KANSAS CITY, Mo. -- Colorado athletic director Mike Bohn said he and other school officials have been led to believe the Pac-10 Conference is on the verge of issuing invitations to six members of the Big 12 to join its ranks.
Bohn said CU has not had any contact with the Pac-10 or its representatives and he was not clear on how he came to believe invitations could be forthcoming. But he said Colorado, Texas, Texas A&M, Oklahoma, Oklahoma State and Texas Tech could receive invitations possibly as soon as this weekend when Pac-10 officials meet in San Francisco.
"The longer that we were together in Kansas City it appeared that that rumor or speculation did have some validity to it," Bohn said in an
Orangebloods.com reported Thursday that the Pac-10 is set to invite those same six teams from the Big 12, forming a 16-team superconference that would encompass three times zones with the ability to produce huge television revenue.
Pac-10 commissioner Larry Scott issued a statement Thursday evening in response to the report.
"We have not developed any definitive plans,” Scott said. “We have not extended any invitations for expansion and we do not anticipate any such decisions in the near term."
Big 12 commissioner Dan Beebe did not take questions from reporters following a day of meetings at the Intercontinental Hotel here where a media horde was staked out outside conference rooms where the league's athletic directors met with Beebe as well as school chancellors and presidents.
Beebe is scheduled to speak with media members Friday morning when the spring meetings conclude with a board of directors meeting, that will likely produce votes on future championship sites and other matters.
Beebe came to Kansas City hoping to galvanize the league against rumored attempts from other conferences to pick off members. Missouri and Nebraska are possible targets for the Big Ten, which is studying expansion by 1-5 teams.
Colorado and Texas previously received invitations from the Pac-10 in the mid-1990s but chose to stick with the fledgling Big 12. It now appears the Pac-10 will offer CU and Texas once again, along with four other teams from the Big 12 South Division.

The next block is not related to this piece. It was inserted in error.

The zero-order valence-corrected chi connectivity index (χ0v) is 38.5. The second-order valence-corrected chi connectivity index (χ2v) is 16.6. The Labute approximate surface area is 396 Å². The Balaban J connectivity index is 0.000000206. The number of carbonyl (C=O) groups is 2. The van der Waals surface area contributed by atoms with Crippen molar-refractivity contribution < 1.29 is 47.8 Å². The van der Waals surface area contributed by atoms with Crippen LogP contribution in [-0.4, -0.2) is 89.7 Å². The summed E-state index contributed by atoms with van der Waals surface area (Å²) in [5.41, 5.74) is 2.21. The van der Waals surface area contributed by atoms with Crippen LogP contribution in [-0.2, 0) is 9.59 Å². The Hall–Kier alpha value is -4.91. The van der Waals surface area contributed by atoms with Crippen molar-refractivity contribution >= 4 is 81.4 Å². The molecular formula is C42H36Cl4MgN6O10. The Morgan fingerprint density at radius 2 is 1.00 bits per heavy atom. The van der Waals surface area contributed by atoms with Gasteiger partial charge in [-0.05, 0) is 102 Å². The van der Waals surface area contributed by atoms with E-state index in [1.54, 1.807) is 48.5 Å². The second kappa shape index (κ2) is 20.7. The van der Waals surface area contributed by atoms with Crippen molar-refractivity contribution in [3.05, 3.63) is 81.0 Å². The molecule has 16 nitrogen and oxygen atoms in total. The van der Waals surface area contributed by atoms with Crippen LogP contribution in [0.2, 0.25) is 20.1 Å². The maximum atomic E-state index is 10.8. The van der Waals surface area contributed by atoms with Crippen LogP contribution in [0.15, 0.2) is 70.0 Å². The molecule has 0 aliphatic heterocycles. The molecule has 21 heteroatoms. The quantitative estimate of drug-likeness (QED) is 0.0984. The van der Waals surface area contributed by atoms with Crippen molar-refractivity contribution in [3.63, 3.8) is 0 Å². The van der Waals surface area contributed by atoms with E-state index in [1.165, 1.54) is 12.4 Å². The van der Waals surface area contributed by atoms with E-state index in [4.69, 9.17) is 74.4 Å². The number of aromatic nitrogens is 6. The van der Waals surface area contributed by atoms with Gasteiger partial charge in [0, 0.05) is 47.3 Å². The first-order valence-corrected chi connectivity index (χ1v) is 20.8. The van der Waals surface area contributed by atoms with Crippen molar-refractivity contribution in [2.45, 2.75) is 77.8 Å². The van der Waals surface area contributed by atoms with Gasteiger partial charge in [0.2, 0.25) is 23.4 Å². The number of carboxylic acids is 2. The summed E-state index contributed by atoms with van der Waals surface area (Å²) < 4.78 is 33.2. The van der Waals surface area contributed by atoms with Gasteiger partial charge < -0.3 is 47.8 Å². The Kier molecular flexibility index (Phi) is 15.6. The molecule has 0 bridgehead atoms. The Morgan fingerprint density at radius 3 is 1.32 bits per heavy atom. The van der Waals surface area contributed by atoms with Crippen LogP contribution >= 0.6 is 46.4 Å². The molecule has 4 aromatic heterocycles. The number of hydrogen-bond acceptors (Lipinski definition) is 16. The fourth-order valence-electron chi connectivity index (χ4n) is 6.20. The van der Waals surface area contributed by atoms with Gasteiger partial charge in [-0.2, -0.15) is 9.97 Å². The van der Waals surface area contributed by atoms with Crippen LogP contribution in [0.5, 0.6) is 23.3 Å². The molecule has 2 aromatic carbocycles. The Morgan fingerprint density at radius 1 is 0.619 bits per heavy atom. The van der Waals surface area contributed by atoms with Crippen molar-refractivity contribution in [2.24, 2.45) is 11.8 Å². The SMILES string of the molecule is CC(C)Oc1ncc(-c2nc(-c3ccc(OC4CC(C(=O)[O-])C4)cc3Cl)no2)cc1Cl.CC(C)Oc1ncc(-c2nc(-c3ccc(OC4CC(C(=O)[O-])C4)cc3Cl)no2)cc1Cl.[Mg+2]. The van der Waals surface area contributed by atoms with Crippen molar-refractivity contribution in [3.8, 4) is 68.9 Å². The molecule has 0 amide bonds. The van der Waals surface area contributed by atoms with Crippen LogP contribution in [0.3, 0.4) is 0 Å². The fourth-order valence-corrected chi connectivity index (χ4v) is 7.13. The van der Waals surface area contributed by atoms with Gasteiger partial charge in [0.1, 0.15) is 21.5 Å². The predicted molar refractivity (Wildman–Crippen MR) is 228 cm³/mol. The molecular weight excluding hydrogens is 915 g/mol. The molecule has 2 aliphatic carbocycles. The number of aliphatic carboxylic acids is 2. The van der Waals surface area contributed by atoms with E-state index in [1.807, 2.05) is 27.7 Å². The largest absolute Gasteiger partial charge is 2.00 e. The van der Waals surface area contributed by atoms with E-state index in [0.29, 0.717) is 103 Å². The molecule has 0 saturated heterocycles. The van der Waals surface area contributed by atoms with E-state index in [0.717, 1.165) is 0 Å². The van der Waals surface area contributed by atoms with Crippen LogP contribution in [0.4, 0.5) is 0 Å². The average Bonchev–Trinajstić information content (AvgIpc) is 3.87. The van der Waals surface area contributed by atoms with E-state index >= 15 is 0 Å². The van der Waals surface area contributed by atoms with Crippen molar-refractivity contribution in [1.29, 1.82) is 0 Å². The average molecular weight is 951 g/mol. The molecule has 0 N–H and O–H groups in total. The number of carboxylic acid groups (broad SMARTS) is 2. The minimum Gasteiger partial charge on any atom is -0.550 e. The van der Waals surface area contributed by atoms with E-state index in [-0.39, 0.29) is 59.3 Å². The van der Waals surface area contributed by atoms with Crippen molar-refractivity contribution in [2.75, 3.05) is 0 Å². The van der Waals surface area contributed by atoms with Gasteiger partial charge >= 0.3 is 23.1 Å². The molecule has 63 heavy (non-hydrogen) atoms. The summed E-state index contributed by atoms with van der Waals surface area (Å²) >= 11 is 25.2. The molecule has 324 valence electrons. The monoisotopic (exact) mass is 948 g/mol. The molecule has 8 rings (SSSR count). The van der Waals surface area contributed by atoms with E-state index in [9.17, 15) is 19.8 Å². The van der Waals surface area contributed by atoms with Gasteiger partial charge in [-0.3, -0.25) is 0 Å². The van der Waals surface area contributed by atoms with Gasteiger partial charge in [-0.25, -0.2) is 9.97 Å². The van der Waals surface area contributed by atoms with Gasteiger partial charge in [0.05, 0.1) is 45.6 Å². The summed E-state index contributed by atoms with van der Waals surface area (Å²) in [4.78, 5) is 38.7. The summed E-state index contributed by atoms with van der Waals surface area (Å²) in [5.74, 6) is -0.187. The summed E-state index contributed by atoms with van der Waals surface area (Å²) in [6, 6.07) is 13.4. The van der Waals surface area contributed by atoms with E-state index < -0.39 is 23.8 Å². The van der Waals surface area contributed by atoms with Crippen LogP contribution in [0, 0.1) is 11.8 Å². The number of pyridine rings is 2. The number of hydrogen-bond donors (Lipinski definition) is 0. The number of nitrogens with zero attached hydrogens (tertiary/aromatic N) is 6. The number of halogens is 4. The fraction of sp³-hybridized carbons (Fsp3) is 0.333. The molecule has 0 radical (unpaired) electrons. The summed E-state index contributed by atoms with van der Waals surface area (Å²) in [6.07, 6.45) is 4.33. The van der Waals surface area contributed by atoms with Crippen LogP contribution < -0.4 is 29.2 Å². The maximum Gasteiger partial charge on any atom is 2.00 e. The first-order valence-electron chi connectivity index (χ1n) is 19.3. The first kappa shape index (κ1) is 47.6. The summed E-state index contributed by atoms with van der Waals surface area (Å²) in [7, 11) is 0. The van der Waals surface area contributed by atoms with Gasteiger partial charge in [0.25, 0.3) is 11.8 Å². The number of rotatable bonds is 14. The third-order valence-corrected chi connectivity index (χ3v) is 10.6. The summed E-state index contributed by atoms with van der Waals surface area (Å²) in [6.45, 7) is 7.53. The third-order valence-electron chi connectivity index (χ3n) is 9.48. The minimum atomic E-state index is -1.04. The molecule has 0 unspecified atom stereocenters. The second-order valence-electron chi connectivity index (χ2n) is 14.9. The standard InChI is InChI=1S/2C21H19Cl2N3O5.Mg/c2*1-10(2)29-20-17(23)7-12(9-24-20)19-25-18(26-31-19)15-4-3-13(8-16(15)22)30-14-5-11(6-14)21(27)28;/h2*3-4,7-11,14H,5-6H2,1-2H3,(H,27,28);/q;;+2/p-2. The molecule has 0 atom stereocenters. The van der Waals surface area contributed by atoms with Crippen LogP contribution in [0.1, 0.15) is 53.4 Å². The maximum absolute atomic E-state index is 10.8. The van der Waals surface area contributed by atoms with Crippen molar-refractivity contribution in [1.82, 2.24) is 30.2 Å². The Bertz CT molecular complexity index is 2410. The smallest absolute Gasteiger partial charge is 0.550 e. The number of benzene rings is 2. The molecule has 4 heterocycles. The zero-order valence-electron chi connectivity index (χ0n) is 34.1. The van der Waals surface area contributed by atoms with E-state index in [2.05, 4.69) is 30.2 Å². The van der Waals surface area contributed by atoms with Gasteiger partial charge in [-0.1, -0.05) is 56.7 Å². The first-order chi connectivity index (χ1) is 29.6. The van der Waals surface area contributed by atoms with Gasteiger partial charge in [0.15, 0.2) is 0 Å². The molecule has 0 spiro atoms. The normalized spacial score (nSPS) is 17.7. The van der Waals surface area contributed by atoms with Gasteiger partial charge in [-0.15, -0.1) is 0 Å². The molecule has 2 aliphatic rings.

"We're led to believe that that may be the case, but, again, there are so many different reports and different dialogues and different developments within our league and outside our league that prevents me from being able to predict what will happen," Bohn said.
Bohn said at this point Colorado remains a committed and proud member of the Big 12 and he believes the conference has a bright future if its members remain together.
"There is great equity in the Big 12 Conference and currently the financial model and the competitive equity we have as a league is currently serving us well," he said. "The future television partnership opportunities bodes well for long term financial viability."
Bohn said Beebe did not ask for letters of commitment from Big 12 members as of Thursday afternoon and did not seek to make leaving the conference more difficult by attempting to raise exit fees. Both options could still come up before the meetings conclude Friday.
If Colorado does receive an invitation to join another conference, Bohn said school officials would seek a wide range of opinions on any possible change in affiliation from students, faculty, alumni and boosters. Any change in conference affiliation would be subject to approval by the Board of Regents requiring a majority vote.
The Big 12 requires exiting schools to provide two years notice if they intend to leave the conference. Departing schools would also forfeit 50 percent of conference distributions during those two years. The cost for leaving rises if less than two years notice is given.
If Colorado accepts an invitation to join another conference and provides two years notice, it would likely cost the athletic department at least $9 million over two years based on recent distributions it has received from the Big 12.